6. Maintain a strong ethical and moral compass

The bar is a small community. Everyone knows everyone else. If you are guilty of acting in an arrogant or an off-hand manner, or if you commit a small misdemeanour, others in the profession will know and your reputation will be tainted for ever. Also remember to treat everyone with equal respect, no matter how junior they are.

7. Stick at it

The legal profession is still one of the best jobs in the world. It is a prize and goal worth striving for no matter what the odds. To use the law to protect people’s rights, secure justice and act as a counter balance to the excesses of the state is a great privilege. So stick at it.

Sarwan Singh is senior lecturer and pro bono director at City Law School. He will be speaking at the ‘Alternatives for wannabe barristers — the City, in-house and academia’ session at Inner Temple’s undergraduate careers day on Sunday 21 June. Reserve your free ticket here.

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Image via Gray’s Inn.


Pramod K Joshi

Well written, to the point, and a rather good read. All sentiments I would agree with. Thank you for the reminder that this is a vocation and not merely a job.

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Not Amused

Points 5 and 7 are morally questionable at best.

5 seems to be a blatant plug for his industry. “yeah the thing you need most is to spend more money in the business I happen to work for and the thing is it’s best to do that *forever*”.

7 is the sort of hippy gibberish that encourages idealistic kids to waste money pursuing a career in law. Let’s be absolutely blunt here – this man is not a lawyer. He failed as a lawyer and now he makes a living leeching off the hopes and dreams of kids who want to be lawyers. Using the word academic is frankly pushing it. Now that’s not obviously evil, that’s capitalism. BUT in a world where there are thousands of kids with completely useless LPC/GDL/BPTC qualifications, which are absolutely no use to them and which come with crippling debt; at that point I think number 7 becomes morally indefensible.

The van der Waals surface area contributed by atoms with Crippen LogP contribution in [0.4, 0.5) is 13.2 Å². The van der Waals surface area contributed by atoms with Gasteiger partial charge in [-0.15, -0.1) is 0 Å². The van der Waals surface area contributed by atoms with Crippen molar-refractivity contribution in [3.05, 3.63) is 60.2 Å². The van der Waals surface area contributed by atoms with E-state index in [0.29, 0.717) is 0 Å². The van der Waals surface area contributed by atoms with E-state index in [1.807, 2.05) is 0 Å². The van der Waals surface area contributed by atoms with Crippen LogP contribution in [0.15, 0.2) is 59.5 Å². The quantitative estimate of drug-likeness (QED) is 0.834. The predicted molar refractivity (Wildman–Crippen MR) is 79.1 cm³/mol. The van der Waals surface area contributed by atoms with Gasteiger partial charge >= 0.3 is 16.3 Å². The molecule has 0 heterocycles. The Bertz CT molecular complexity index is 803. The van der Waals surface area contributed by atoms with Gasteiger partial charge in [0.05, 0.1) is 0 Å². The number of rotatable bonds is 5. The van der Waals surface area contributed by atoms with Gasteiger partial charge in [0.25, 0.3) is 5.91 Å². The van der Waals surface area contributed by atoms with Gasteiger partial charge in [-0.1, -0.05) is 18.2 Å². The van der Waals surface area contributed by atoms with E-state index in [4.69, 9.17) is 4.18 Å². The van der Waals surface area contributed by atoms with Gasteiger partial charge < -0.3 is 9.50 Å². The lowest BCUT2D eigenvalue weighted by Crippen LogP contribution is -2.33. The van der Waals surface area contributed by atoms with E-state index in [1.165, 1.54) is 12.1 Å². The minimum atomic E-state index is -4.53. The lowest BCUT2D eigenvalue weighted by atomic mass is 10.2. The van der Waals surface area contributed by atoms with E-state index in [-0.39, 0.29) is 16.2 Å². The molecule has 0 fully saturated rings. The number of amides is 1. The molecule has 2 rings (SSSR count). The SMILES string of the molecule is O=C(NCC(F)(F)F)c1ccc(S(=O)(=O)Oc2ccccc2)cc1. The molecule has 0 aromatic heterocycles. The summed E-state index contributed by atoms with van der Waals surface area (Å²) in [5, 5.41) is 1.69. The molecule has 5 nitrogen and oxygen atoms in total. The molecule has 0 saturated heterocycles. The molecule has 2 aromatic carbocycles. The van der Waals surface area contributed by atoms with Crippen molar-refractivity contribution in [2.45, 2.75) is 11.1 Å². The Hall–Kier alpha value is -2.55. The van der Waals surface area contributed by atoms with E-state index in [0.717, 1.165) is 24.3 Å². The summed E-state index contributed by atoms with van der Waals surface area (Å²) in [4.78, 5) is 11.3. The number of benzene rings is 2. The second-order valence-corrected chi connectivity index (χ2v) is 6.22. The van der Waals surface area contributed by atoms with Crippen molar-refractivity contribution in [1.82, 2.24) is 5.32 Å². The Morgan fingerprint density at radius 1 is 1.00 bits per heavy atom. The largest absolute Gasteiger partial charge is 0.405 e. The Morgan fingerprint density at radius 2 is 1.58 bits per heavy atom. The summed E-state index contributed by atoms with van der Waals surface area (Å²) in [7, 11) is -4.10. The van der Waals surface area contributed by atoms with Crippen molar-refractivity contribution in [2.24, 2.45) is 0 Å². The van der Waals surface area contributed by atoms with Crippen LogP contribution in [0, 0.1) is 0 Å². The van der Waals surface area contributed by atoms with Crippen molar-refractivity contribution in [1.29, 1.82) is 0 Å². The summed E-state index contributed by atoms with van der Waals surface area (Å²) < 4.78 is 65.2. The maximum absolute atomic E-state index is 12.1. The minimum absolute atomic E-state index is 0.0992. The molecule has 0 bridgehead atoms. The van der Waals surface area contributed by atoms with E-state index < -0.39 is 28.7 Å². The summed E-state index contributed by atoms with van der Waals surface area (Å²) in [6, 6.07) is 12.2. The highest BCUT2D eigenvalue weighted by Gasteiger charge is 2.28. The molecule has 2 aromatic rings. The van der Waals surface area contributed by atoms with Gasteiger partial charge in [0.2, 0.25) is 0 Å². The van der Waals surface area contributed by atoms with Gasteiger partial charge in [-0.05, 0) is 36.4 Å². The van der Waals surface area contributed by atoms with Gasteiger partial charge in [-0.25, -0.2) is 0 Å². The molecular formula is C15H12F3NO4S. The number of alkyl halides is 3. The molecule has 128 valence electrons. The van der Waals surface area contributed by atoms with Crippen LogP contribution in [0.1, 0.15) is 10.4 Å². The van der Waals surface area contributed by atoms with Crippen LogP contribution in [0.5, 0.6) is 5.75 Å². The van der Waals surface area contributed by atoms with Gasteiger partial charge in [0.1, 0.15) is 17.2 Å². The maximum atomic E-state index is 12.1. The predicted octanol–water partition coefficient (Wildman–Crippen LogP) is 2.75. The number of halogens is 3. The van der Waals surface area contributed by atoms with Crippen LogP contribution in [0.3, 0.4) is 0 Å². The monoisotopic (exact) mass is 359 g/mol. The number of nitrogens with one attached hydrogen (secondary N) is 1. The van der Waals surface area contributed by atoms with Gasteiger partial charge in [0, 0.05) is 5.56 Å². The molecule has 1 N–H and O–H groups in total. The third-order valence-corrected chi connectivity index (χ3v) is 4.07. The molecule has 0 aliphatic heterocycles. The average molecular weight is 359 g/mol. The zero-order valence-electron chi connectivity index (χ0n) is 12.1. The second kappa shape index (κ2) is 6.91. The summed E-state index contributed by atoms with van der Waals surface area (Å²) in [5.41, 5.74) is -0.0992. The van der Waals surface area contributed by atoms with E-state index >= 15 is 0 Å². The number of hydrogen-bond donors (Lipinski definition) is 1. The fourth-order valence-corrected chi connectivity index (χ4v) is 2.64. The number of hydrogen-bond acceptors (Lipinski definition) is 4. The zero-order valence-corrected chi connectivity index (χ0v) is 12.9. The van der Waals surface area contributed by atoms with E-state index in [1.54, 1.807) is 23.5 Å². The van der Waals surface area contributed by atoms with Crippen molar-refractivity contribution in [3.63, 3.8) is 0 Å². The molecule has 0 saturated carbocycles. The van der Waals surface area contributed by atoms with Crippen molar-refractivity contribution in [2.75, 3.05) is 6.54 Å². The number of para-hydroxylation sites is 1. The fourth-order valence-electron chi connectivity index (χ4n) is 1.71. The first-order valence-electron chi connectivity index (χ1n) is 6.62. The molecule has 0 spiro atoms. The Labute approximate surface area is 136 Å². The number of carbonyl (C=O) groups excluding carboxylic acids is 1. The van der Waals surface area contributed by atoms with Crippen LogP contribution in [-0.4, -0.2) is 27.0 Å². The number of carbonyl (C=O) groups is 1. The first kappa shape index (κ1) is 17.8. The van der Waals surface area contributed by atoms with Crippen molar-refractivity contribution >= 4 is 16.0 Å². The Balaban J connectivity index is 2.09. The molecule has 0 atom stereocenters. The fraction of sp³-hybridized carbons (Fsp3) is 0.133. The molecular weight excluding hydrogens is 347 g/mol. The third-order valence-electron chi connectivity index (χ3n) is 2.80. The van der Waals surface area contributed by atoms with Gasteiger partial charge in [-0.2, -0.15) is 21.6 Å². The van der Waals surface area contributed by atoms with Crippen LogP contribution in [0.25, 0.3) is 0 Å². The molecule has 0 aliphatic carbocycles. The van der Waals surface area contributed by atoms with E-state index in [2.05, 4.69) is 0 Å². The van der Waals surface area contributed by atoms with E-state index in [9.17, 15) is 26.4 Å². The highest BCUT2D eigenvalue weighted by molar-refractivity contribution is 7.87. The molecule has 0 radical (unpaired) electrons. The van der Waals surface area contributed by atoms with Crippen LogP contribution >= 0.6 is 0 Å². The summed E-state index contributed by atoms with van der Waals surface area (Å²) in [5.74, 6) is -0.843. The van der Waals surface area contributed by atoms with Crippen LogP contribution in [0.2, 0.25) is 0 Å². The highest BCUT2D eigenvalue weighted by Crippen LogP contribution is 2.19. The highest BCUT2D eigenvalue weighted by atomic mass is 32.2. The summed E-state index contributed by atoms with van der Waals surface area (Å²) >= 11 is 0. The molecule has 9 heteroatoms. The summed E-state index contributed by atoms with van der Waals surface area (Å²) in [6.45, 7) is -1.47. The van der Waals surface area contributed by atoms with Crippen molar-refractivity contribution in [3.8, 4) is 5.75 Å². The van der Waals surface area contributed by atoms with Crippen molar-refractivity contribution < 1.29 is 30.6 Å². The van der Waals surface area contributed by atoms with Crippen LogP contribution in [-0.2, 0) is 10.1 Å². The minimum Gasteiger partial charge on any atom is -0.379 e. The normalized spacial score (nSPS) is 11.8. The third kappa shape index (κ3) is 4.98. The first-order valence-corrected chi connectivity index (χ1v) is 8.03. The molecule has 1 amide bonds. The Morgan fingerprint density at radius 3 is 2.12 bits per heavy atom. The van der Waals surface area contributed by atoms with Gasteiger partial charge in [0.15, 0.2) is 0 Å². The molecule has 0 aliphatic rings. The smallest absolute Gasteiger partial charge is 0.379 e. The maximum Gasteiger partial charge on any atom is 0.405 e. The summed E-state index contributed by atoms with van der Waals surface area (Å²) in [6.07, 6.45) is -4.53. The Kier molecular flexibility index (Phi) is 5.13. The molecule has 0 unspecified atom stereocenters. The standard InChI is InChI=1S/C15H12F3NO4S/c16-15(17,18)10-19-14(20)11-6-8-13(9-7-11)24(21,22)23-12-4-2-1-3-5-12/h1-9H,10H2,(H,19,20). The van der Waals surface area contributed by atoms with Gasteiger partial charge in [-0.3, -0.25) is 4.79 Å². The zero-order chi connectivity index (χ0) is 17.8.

That’s leaving aside the fact that he seems to think that law is all about public law. Public law being both simultaneously the most over subscribed area and the least well paid: that also seems pretty low.

I appreciate this is just an advert, but when I talk about the unholy alliance of lefties (read compassion narcissists) and hard nosed capitalists, this is exactly what I mean. A cheery hearted vacuous piece that wilfully encourages innocent idealistic kids to ruin their life with crippling debt just so the capitalists can make more cash.

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Very odd. A lawyer in law centres/local government teaching advocacy to students. Why are students forced to pay £18k in fees to be taught by those who failed to make it at the Bar?

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“I think it would have been better if I had decided early on that I wanted a career in academia”

Teaching the BPTC and writing books for the BPTC is not academia.

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Why does Legal Cheek give space to these people (not “academics” by any stretch) who earn a living out of a course which is utterly useless and irrelevant to the profession and who themselves failed to make it as a barrister?